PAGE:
I wondered if our red squirrels were the same as the ones being driven out in England by imported North American gray squirrels. They are a different species, more closely related to our gray and fox squirrels than to our little red squirrel.
The Smithsonian has a great on-line field guide to mammals. One feature allows you to choose a location and create a custom printable PDF field guide of just the mammals for that area.
Sunday was warm and sunny (well, for January in north central West Virginia) and so we took a walk around the trail in Veterans Park, down the hill and across the river from our house. Most of the path was free of ice and snow. There was a fine paper-wasp nest on a sycamore branch leaning out over the river, and further along, back near the parking lot, Robert spotted a bluebird. It had been 25 years since we saw a bluebird, when we lived in Tennessee. I almost missed it, being busy puzzling over a huge and unusual earthworm, until he pointed out that it was a plastic fishing worm.
This morning I swept the sour gum balls from the patio before more snow accumulated. The sweet gum is a beautiful tree, shading the patio, providing shelter near the feeder for the birds, turning a glowing deep red in the fall, and belonging to a genus with a beautiful name, Liquidambar. The early settlers chewed the sticky sweet resin. The seed balls are interesting, but harder to keep clear than leaves. They fall in batches when it is warm and sunny; wind, rain, and snow don’t seem to bring them down.
Tuesday morning, sunrise on the prairie – even if we can’t see it. It is raining but not freezing. We pull out, me in the lead, keeping an eye on the truck in the rear view so I don’t get too far ahead. Four days on the road and we have hours yet to the Texas line. We’re still not sure about the truck, which had not been able to do over 50 on the level before the repair. Visibility is low, and drops to about 20 feet every time a big rig passes me, which is often. It is hovering around freezing, and I worry there will be unexpected patches of ice. I set the cruise control at 60 and we slog on. We make Forrest City, Arkansas by dark. This is short of halfway, so we’re looking at another night on the road.
Wednesday morning, five days on the road, we finally make it east of the Mississippi, passing the glass pyramid at Memphis, which Arend declares he likes. I say driving this road is always like going back in time, and he asks why. Before Texas, we lived in Tennessee. In the first years in Texas, we drove back to West Virginia each Christmas. The year he was born was the last. Too far, too much time on the road for small children, it needed at least ten days off to make it worthwhile, time that was hard to get. Waco, Dallas, Texarkana, Little Rock, Memphis, Nashville, Elizabethtown, Lexington, Ashland, Huntington, Charleston, home. By the time we drove him to college in Chicago, with a detour to Cincinnati on the way, we never wanted to drive that stretch again. We had made three round-trips since then, experimenting with cutting across southern Indiana and Illinois, sliding across northern Arkansas on local highways. But there’s not much way to avoid Texarkana to Dallas and I-35, not if you live in the heart of Texas.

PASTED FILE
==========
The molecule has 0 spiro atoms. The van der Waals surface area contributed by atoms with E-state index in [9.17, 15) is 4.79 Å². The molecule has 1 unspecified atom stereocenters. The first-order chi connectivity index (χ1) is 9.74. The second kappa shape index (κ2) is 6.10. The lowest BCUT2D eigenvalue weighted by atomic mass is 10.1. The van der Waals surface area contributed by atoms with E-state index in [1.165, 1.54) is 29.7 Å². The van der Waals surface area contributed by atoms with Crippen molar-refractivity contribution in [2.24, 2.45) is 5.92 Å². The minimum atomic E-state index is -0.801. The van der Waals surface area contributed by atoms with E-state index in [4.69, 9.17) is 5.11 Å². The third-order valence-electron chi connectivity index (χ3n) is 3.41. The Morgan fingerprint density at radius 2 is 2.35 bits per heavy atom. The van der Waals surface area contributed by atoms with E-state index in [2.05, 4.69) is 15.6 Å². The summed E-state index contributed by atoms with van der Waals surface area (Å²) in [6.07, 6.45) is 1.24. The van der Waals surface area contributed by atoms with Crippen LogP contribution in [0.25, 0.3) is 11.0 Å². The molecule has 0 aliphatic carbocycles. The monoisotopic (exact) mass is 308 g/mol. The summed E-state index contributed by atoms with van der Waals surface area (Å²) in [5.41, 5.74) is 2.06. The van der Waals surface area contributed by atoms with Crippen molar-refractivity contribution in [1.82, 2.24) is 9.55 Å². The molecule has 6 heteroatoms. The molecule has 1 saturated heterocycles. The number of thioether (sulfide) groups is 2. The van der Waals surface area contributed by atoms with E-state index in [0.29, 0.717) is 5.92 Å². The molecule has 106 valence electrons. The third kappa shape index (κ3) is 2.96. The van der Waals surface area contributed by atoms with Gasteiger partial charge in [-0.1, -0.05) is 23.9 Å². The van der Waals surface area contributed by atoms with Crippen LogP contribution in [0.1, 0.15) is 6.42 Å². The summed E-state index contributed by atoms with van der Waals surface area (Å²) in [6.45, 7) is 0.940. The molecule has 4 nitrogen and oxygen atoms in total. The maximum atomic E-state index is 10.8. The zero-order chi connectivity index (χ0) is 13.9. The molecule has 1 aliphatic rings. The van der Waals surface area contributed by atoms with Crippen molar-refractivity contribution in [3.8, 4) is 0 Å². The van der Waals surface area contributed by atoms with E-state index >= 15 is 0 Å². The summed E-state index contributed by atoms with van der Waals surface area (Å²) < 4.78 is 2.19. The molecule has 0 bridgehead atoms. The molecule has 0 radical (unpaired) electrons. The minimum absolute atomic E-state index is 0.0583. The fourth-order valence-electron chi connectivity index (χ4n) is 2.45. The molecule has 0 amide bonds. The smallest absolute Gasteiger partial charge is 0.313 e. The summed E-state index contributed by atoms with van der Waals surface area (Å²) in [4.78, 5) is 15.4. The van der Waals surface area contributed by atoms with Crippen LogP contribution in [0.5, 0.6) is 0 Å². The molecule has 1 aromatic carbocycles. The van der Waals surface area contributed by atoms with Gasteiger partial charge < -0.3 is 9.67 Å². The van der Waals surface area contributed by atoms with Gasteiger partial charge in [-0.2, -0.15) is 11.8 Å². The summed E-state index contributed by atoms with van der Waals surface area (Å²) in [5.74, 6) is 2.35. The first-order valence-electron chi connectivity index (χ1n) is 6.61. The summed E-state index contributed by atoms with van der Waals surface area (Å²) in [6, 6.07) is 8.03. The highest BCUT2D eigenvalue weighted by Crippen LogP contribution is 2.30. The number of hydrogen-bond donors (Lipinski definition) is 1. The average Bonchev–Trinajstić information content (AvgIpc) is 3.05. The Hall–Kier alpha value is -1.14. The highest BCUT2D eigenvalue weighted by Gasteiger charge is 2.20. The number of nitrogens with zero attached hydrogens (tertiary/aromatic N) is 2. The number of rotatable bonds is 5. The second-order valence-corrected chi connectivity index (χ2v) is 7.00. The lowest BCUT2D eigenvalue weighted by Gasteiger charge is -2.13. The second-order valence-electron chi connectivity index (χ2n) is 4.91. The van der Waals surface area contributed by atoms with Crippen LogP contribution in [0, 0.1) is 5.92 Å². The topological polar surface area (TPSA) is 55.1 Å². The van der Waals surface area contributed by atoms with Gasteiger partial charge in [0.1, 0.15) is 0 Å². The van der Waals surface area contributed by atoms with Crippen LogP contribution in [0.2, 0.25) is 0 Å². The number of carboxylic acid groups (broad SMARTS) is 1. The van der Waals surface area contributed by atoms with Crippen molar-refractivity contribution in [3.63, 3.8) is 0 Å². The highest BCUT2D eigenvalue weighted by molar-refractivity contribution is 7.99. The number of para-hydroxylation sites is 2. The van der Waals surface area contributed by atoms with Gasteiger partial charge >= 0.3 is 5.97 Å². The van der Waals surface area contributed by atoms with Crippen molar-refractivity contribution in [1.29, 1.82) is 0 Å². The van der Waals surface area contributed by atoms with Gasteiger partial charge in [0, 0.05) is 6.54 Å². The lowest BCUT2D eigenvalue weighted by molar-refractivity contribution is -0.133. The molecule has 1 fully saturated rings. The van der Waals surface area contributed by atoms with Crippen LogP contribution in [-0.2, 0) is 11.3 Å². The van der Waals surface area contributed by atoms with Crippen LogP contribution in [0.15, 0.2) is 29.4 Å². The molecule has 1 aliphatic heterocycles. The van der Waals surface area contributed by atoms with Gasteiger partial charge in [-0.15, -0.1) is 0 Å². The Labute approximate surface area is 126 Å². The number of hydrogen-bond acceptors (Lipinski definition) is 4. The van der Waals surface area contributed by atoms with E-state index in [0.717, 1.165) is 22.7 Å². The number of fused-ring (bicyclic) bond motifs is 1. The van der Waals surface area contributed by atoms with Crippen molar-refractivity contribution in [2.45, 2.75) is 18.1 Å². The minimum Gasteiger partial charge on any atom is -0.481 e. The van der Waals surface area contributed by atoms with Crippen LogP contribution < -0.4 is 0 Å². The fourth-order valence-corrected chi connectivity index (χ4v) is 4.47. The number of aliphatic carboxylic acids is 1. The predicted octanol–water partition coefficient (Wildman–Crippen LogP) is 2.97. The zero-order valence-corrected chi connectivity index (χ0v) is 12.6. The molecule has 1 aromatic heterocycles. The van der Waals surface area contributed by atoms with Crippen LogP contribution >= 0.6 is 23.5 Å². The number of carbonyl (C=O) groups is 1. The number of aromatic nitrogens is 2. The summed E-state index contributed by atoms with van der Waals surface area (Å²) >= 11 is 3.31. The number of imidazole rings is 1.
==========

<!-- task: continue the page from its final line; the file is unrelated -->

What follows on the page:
We hit the snow somewhere in Middle Tennessee, and the maze of lanes, split and merges through Nashville is as daunting as always. The truck is due back Thursday morning and we haven’t heard from Budget Customer Service; we think we should get two days, since we lost two days of driving time. It is snowing hard, and we’re in serious hills now. We stop at a combination A&W/KFC in Bardstown, Kentucky. Robert calls Budget, and they say we can have until 2:30 a.m. Saturday, an extension of the exact number of hours from breakdown to repair. We move on. We stop for gas and diesel in Versailles, as soon as we get off the parkway, and decide we can make Mt. Sterling before dark. Later, watching the news in the motel, we see pictures of multiple wrecks on the New Circle Drive overpass in Lexington an hour after we went over it. There had been “thundersnow” – a snow squall with thunder and lightening, when an inch of snow fell in 10 minutes.
Thursday morning, the end is in sight, but we’re heading into snow. I am always pleased to cross the bridge at Ashland and see that West Virginia welcome sign, never more than today. I point out a bookmobile stop far below us as we go through Huntington, from my days working for Cabell-Huntington Library. As soon as we have threaded our way through Charleston and made it to I-79, I call my brother, who will leave work and meet us to help unload.
The snow gets heavy about Big Chimney. Arend asks to stop at a gas station and I pull of at the next exit, which happens to be Clendenin. As soon as I am off, I realize the road is snow-covered, curving, and way too narrow, there is not much between there and Clendenin, and no place to turn the truck around. I have Arend call Robert to tell him to pull over and wait for us. We pull into a gas station and I call Robert back to tell him where we are and why. He says he has pulled in to a gas station, and asks where we are. I look across the lot and see him parked. I can see why he missed the Jetta wagon; how I missed seeing a 24-foot truck, I don’t know. We get drinks and move on.
I always forget until I’m on it how steeply I-79 goes up and down over the ridges. Robert says later he was relieved to see how slowly other trucks were going on the hills. I woory about the exit to US 50 on Bridgeport Hill, the long steep slope down Bridgeport Hill into town, the narrow tight cloverleaf from there, and most of all, whether the truck will actually fit on our parking pad.
We do all that, the truck fits, and my brother arrives soon after we do. It will take until Friday afternoon to get everything unloaded, but we’re home.